Arming himself with a rapier from the wall, Biffo sprang onto the banqueting table and engaged the Baron in a furious duel. The Colonel and I meanwhile did indeed see to the rest. Biffo had often said that though the Hun may pride himself in low cunning he is no match for a Briton in a stand up bout of fisticuffs.
Jabbing and jinking we set them to rights and as I laid out the fat emissary with a right hook the Baron knew the game was up. Parrying a fine thrust from Biffo, he displayed the same acrobatic skill he had employed when he eluded us in Scotland. Leaping from the table to the open window he paused to throw us a backward glance.
‘You have won his time, gentlemen. But you shall not be so lucky at our next meeting,’ he declared with his usual haughtiness. Biffo made for him but, without a moment’s hesitation, the Baron leapt from the window and into the moat below.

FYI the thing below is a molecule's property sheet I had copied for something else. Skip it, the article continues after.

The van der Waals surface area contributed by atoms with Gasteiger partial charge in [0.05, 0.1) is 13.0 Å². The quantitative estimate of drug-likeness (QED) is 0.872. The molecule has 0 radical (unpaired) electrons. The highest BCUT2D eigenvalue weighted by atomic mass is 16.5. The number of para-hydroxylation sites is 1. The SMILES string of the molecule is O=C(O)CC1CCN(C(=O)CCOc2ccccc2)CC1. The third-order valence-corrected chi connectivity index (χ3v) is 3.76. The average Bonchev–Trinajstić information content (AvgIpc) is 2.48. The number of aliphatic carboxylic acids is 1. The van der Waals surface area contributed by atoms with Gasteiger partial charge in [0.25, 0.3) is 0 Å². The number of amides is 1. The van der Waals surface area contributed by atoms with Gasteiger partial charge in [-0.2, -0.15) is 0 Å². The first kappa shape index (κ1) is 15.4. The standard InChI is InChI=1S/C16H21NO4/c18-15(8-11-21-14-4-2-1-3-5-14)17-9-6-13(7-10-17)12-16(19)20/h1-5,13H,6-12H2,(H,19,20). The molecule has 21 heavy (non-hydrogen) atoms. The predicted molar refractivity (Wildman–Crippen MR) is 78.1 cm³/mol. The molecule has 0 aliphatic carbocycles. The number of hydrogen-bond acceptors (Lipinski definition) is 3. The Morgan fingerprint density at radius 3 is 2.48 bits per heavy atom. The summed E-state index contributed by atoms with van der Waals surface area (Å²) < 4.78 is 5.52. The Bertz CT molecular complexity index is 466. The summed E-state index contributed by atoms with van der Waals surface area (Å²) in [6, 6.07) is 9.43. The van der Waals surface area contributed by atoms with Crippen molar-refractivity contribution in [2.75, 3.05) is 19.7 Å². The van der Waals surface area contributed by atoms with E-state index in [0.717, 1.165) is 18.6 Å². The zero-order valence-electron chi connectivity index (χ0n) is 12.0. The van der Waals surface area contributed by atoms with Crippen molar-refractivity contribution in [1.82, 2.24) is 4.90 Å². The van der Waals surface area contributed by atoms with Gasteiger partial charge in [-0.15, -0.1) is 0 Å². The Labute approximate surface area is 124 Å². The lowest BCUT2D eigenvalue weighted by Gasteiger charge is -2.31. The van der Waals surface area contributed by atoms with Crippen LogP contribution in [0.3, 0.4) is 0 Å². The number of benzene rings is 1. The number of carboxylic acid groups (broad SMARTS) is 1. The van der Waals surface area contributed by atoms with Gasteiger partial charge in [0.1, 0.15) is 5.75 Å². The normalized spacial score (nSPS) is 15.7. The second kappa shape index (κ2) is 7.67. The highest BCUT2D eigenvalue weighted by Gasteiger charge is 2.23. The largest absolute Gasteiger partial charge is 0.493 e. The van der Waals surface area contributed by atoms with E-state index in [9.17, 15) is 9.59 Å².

‘Curse his impudence,’ said Biffo valiantly.
‘Tis of no consequence,’ Colonel P said laying a hand on his shoulder. ‘The plans are recovered, the enemy thwarted and the Empire safe.’
‘Ha!’ said I.
Safely back in London, Biffo and I congratulated each other on a job well done.
‘Colonel P wasn’t too pleased you rumbled him so early on,’ I laughed.
‘Indeed not,’ Biffo agreed, ‘but we couldn’t have done it without him.’
‘ Perfectly true,’ I concurred and we mused silently over our whisky for a moment and then I inquired, ‘Do you think we shall have to face the Baron again? Can he have survived such a plunge?’
‘I don’t doubt it,’ Biffo stated, ‘perhaps sooner than we think. What’s more I fear it is only a precursor to a far greater challenge.’
‘You mean…’ I began.
‘I mean,’ said Biffo solemnly, ‘a time when it will not just be the Baron we have to face but indeed the whole of the German aristocracy in a fight to the finish.’
I shuddered at the thought. ‘Well let us pray it will not come too soon.’
Just then the phone rang.
‘Mungo?’ said Colonel P down the line.
‘Something big’s come up.’
‘We’re all ears, Colonel,’ I said.